Authors: Kevin Pei; Ishan Jindal (IBM); Kevin Chang; Zhai, Chengxiang; Yunyao Li

  • Question answering models commonly have access to two sources of "knowledge" during inference time: (1) parametric knowledge - the factual knowledge encoded in the model weights, and (2) contextual knowledge - external knowledge (e.g., a Wikipedia passage) given to the model to generate a grounded answer. Having these two sources of knowledge entangled together is a core issue for generative QA models as it is unclear whether the answer stems from the given non-parametric knowledge or not. This unclarity has implications on issues of trust, interpretability and factuality. In this work, we propose a new paradigm in which QA models are trained to disentangle the two sources of knowledge. Using counterfactual data augmentation, we introduce a model that predicts two answers for a given question: one based on given contextual knowledge and one based on parametric knowledge. Our experiments on the Natural Questions dataset show that this approach improves the performance of QA models by making them more robust to knowledge conflicts between the two knowledge sources, while generating useful disentangled answers.

    Authors: Ella Neeman; Roee Aharoni; Or Honnovich; Leshem Choshen (IBM); Idan Szpektor; Omri Abend

  • We present, Naamapadam, the largest publicly available Named Entity Recognition (NER) dataset for the 11 major Indian languages from two language families. In each language, it contains more than 400k sentences annotated with a total of at least 100k entities from three standard entity categories (Person, Location and Organization) for 9 out of the 11 languages. The training dataset has been automatically created from the Samanantar parallel corpus by projecting automatically tagged entities from an English sentence to the corresponding Indian language sentence. We also create manually annotated testsets for 8 languages containing approximately 1000 sentences per language. We demonstrate the utility of the obtained dataset on existing testsets and the Naamapadam-test data for 8 Indic languages. We also release IndicNER, a multilingual mBERT model fine-tuned on Naamapadam training set. IndicNER achieves the best F1 on the Naamapadam-test set compared to an mBERT model fine-tuned on existing datasets. IndicNER achieves an F1 score of more than 80 for 7 out of 11 Indic languages. The dataset and models are available under open-source licences at \url{}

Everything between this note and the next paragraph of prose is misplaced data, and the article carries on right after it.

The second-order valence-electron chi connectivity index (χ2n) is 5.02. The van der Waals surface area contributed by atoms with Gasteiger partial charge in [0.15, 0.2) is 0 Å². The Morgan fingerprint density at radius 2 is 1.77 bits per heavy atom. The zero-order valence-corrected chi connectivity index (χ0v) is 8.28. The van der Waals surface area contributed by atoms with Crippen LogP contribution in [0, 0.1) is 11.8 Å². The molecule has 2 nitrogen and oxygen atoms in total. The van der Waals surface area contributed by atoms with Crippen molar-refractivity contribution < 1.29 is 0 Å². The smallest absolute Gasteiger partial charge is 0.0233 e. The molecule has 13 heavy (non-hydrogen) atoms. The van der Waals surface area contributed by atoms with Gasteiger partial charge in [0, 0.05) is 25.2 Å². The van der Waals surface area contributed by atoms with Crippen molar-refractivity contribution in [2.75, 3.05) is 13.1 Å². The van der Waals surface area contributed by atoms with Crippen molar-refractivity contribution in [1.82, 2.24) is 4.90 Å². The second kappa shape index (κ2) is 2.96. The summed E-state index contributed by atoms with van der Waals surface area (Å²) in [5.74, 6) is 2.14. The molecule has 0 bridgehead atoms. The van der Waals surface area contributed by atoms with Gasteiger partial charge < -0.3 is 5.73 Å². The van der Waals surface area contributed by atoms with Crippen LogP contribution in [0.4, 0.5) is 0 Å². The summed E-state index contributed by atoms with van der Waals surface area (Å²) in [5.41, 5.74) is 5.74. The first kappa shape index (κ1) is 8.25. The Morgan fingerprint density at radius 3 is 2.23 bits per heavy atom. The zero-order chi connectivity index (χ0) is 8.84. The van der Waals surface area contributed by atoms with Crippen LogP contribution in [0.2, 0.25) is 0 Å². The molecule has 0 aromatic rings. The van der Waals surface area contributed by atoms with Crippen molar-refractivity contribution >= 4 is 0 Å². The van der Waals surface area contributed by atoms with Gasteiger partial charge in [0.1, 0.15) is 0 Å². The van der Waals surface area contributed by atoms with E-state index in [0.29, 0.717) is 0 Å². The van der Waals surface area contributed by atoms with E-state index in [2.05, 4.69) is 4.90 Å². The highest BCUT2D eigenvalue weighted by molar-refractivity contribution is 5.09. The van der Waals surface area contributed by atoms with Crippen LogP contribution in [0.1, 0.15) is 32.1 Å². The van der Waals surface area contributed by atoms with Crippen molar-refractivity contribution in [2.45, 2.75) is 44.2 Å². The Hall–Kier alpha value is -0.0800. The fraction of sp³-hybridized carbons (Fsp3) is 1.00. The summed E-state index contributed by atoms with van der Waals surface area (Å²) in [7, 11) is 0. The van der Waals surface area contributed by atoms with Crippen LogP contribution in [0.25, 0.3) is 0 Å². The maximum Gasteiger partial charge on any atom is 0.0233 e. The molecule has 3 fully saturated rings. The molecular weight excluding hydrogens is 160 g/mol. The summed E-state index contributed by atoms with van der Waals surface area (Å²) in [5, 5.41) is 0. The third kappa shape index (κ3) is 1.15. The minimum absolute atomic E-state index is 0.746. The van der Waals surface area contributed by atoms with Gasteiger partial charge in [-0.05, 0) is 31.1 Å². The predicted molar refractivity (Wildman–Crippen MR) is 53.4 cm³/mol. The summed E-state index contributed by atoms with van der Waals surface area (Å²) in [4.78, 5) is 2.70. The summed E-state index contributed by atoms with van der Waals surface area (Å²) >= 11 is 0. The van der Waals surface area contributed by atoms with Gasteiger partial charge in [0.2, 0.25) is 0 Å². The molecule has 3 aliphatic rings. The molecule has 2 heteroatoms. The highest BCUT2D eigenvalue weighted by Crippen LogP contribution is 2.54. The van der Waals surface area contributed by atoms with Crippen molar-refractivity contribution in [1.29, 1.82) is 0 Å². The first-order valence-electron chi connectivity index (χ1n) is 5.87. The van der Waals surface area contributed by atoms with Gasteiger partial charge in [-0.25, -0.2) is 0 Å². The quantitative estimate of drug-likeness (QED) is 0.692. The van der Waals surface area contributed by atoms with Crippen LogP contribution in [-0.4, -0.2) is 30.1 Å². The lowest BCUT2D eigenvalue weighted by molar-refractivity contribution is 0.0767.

Authors: Arnav Mhaske; Harshit Kedia; Sumanth Doddapaneni; Mitesh M. Khapra; Pratyush Kumar; Rudra Murthy Venkataramana (IBM); Anoop Kunchukuttan

  • In the deployment of real-world text clas- sification models, label scarcity is a com- mon problem. As the number of classes increases, this problem becomes even more complex. One way to address this problem is by applying text augmentation methods.

    Authors: Adir Rahamim; Guy Uziel (IBM); Esther Goldbraich (IBM); Ateret Anaby-Tavor (IBM)